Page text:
In recent years, microalgae and cyanobacteria have been proposed as a sustainable solution for the removal of nutrients and hazardous materials from wastewater [17][18][19][20]. In relation to the treatment of wastewater from tanneries, studies with various strains are still limited, the most common being Scenedesmus sp. and Chlorella sp., obtaining positive and promising results [2]. Microalgae have exhibited high tolerance to adapt in this environment, as well as an important role in reducing contaminants. The biomass of the microalgae has shown an absorbent capacity during the chromium elimination process, obtaining important results with Chlorella vulgaris, where a reduction of Cr(VI) to Cr(III) was also observed, going from a highly toxic compound to one less toxic, also attributing it to biological (enzymatic pathway) and non-biological mechanisms (glutathione releasing) [21]. Likewise, the use of residual biomass from the process is a way to maximize production of energy (biofuels) and generate byproducts of commercial interest (pigments, lipids, etc.), reducing the costs of the process [22][23][24][25][26][27][28][29]. Various studies have been carried out to identify the advantages of using microalgae in tannery waters. In India, one of the three largest leather producers after China and Italy, high concentrations of Pb, Cr, Zn and Cu were found, and an efficiency of 60–98% of removal of these metals under different conditions was demonstrated, specifically with microalgae [30]. In Brazil, progress has been made regarding the growth of microalgae consortia under different concentrations of tannery wastewater [16].

2. Technologies for the Treatment of Tannery Wastewater

The main technologies for the treatment of tannery wastewater focus only on certain parameters [31], as there is great difficulty in finding a treatment that completely reduces the pollutant load. Figure 2 presents a graphical description of the most common technologies. Since chromium is the main problem in this process, most treatments for these waters focus on the reduction and reuse of this element, followed by treatment for COD, BOD and TDS. These technologies include chemical coagulation processes [32][33] electrocoagulation [34], absorption, advanced oxidation processes [35] and biological processes such as phytoremediation [13][14].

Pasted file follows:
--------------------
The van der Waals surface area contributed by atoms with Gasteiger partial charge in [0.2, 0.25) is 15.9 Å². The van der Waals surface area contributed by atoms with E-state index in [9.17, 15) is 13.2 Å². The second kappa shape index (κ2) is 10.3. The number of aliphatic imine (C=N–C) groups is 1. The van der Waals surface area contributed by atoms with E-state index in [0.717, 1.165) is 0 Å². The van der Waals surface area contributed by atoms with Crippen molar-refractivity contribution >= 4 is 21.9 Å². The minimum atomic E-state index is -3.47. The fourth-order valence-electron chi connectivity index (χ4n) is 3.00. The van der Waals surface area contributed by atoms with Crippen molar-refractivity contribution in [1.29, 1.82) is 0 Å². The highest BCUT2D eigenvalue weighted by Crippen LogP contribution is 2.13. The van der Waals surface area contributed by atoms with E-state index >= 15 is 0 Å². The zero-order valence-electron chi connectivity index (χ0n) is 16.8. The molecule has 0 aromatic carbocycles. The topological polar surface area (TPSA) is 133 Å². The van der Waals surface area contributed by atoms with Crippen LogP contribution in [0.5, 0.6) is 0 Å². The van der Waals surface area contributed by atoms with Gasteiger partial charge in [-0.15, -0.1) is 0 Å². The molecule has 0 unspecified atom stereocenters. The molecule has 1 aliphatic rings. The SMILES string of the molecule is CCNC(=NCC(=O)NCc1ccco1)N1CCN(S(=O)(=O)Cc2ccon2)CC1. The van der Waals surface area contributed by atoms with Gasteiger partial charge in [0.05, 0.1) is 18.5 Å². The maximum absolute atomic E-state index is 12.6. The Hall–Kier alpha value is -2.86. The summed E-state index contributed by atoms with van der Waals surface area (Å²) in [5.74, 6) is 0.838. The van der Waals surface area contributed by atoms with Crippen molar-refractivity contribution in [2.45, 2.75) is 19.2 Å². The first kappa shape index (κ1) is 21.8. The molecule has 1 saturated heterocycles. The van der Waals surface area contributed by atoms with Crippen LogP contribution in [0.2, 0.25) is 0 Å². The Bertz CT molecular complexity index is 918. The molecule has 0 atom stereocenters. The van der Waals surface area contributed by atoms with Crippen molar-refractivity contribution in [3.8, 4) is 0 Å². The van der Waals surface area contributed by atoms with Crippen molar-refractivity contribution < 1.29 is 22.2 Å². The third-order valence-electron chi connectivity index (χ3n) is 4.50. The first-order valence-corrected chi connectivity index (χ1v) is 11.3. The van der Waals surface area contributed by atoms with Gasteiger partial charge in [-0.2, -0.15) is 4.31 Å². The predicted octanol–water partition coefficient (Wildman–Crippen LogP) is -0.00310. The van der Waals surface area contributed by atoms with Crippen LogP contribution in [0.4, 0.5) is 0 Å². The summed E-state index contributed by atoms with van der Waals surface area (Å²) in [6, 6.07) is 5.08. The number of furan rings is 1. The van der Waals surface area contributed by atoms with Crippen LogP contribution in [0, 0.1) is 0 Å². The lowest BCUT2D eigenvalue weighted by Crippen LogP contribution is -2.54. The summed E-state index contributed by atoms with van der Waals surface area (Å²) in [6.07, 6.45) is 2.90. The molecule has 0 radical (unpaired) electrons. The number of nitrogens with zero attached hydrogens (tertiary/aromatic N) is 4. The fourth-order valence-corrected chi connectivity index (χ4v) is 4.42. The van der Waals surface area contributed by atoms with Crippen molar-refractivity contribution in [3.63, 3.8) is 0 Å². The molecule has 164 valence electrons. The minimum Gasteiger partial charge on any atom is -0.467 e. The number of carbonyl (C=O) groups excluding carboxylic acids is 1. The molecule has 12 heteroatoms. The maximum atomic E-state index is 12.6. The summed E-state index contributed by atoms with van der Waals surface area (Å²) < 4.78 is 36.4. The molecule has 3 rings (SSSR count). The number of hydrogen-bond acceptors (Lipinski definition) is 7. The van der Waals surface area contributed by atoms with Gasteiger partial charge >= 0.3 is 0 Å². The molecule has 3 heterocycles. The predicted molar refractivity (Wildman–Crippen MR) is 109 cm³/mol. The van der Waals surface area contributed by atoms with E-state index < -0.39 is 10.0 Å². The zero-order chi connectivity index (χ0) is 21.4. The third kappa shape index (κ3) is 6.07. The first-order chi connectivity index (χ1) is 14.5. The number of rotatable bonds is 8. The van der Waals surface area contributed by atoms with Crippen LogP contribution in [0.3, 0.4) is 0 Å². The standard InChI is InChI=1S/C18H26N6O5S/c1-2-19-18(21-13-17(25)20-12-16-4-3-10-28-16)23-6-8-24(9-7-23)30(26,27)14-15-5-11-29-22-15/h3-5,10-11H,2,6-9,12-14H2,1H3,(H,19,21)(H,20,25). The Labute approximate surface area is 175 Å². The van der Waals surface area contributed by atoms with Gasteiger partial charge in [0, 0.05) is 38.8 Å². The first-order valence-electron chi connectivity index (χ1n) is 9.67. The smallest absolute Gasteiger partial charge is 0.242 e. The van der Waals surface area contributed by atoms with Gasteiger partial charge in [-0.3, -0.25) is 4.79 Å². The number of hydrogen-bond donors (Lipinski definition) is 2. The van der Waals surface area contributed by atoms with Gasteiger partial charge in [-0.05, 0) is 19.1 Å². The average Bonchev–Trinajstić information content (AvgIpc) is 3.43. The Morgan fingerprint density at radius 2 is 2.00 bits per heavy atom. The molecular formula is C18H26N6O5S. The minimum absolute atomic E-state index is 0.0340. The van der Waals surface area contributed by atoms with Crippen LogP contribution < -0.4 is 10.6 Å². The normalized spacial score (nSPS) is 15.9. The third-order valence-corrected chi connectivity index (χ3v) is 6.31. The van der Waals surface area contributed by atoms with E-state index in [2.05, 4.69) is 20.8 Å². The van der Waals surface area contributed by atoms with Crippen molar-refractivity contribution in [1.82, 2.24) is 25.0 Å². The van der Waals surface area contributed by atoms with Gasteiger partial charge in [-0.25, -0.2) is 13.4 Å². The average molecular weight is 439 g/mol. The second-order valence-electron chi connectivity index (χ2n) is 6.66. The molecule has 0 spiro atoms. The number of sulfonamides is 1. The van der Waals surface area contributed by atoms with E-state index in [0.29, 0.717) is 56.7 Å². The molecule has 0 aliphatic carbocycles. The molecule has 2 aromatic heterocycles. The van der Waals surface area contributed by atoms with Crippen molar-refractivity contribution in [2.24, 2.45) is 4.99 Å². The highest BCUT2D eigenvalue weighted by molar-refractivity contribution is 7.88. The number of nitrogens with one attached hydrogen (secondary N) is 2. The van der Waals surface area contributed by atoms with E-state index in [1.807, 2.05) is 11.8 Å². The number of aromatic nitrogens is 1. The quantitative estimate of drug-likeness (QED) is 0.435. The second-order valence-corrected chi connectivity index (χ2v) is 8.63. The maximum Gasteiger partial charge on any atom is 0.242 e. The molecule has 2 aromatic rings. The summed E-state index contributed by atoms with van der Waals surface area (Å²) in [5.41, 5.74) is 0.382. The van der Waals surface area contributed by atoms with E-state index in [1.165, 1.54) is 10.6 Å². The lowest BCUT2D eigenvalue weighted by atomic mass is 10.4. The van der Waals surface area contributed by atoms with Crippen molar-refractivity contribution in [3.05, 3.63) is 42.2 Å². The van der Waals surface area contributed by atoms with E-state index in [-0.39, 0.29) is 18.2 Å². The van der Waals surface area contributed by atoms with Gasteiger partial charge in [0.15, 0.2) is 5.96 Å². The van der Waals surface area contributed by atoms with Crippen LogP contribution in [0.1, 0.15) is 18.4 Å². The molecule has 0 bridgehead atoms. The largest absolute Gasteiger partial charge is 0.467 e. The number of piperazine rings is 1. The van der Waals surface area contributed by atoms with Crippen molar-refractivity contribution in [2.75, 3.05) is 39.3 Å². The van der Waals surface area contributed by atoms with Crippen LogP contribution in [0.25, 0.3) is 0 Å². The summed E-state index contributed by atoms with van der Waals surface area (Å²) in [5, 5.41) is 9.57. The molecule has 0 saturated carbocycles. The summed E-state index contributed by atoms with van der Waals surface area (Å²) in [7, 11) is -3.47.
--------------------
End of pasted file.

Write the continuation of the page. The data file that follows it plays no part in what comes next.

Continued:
Figura 2.  Opciones de tratamiento de las aguas residuales de las curtidurías.
En Colombia se han realizado varios estudios de investigación para mitigar los impactos; entre ellos se encuentran la identificación y evaluación de contaminantes [31];  se ha informado del uso de la  planta de Eichhornia crassipes en el tratamiento a escala piloto del agua de las curtidurías debido a su capacidad para acumular metales pesados ​​y materia orgánica[32];  También se ha estudiado el efecto genotóxico de los efluentes de tenerías sobre  cepas de Salmonella typhimurium , identificando un aumento mutagénico y la capacidad de generar daño en el ADN en linfocitos humanos[31][32][33]. Sin embargo, la aplicación de microalgas en aguas residuales de tenerías aún no se ha desarrollado en profundidad en este país.